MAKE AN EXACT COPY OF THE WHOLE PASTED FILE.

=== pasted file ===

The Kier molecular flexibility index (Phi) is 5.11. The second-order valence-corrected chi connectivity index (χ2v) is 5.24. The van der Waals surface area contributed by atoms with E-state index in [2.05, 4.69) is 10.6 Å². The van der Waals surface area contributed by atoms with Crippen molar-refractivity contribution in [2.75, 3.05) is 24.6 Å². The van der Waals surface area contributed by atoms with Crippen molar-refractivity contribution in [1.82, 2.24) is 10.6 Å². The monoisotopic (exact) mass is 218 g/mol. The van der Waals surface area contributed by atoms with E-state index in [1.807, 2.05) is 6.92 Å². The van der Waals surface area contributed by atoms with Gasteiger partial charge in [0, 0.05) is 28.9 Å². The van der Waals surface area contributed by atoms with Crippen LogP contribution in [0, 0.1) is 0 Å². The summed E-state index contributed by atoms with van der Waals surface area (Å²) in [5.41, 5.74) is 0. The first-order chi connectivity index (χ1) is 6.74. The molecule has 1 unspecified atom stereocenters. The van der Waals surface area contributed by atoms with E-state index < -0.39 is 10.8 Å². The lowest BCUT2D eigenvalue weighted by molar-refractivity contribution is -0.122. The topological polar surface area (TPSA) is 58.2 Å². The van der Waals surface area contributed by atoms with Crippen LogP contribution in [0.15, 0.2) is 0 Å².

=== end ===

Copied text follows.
The Kier molecular flexibility index (Phi) is 5.11. The second-order valence-corrected chi connectivity index (χ2v) is 5.24. The van der Waals surface area contributed by atoms with E-state index in [2.05, 4.69) is 10.6 Å². The van der Waals surface area contributed by atoms with Crippen molar-refractivity contribution in [2.75, 3.05) is 24.6 Å². The van der Waals surface area contributed by atoms with Crippen molar-refractivity contribution in [1.82, 2.24) is 10.6 Å². The monoisotopic (exact) mass is 218 g/mol. The van der Waals surface area contributed by atoms with E-state index in [1.807, 2.05) is 6.92 Å². The van der Waals surface area contributed by atoms with Gasteiger partial charge in [0, 0.05) is 28.9 Å². The van der Waals surface area contributed by atoms with Crippen LogP contribution in [0, 0.1) is 0 Å². The summed E-state index contributed by atoms with van der Waals surface area (Å²) in [5.41, 5.74) is 0. The first-order chi connectivity index (χ1) is 6.74. The molecule has 1 unspecified atom stereocenters. The van der Waals surface area contributed by atoms with E-state index < -0.39 is 10.8 Å². The lowest BCUT2D eigenvalue weighted by molar-refractivity contribution is -0.122. The topological polar surface area (TPSA) is 58.2 Å². The van der Waals surface area contributed by atoms with Crippen LogP contribution in [0.15, 0.2) is 0 Å².